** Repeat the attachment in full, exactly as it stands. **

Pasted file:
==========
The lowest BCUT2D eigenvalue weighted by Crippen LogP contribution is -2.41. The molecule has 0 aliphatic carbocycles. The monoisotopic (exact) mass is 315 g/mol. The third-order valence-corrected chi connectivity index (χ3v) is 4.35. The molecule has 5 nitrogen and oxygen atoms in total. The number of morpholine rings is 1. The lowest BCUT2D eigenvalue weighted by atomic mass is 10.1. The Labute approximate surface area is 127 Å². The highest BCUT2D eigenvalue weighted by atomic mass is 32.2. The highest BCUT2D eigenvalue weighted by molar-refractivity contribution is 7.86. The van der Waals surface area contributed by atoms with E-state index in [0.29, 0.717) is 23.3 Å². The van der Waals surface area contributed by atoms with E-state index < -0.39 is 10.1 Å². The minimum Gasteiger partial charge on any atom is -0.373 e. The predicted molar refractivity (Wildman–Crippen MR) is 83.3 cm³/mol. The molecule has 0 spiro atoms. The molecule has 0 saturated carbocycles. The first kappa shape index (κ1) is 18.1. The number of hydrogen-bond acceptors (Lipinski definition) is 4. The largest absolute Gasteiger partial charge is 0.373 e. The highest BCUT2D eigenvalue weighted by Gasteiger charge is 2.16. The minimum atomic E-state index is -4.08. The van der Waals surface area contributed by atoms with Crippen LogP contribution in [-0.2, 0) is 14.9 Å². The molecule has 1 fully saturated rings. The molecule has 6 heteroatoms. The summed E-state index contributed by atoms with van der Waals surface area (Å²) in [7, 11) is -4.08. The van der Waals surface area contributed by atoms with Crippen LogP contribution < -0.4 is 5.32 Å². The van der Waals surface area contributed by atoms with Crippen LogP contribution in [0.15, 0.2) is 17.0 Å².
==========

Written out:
The lowest BCUT2D eigenvalue weighted by Crippen LogP contribution is -2.41. The molecule has 0 aliphatic carbocycles. The monoisotopic (exact) mass is 315 g/mol. The third-order valence-corrected chi connectivity index (χ3v) is 4.35. The molecule has 5 nitrogen and oxygen atoms in total. The number of morpholine rings is 1. The lowest BCUT2D eigenvalue weighted by atomic mass is 10.1. The Labute approximate surface area is 127 Å². The highest BCUT2D eigenvalue weighted by atomic mass is 32.2. The highest BCUT2D eigenvalue weighted by molar-refractivity contribution is 7.86. The van der Waals surface area contributed by atoms with E-state index in [0.29, 0.717) is 23.3 Å². The van der Waals surface area contributed by atoms with E-state index < -0.39 is 10.1 Å². The minimum Gasteiger partial charge on any atom is -0.373 e. The predicted molar refractivity (Wildman–Crippen MR) is 83.3 cm³/mol. The molecule has 0 spiro atoms. The molecule has 0 saturated carbocycles. The first kappa shape index (κ1) is 18.1. The number of hydrogen-bond acceptors (Lipinski definition) is 4. The largest absolute Gasteiger partial charge is 0.373 e. The highest BCUT2D eigenvalue weighted by Gasteiger charge is 2.16. The minimum atomic E-state index is -4.08. The van der Waals surface area contributed by atoms with Crippen LogP contribution in [-0.2, 0) is 14.9 Å². The molecule has 1 fully saturated rings. The molecule has 6 heteroatoms. The summed E-state index contributed by atoms with van der Waals surface area (Å²) in [7, 11) is -4.08. The van der Waals surface area contributed by atoms with Crippen LogP contribution < -0.4 is 5.32 Å². The van der Waals surface area contributed by atoms with Crippen LogP contribution in [0.15, 0.2) is 17.0 Å².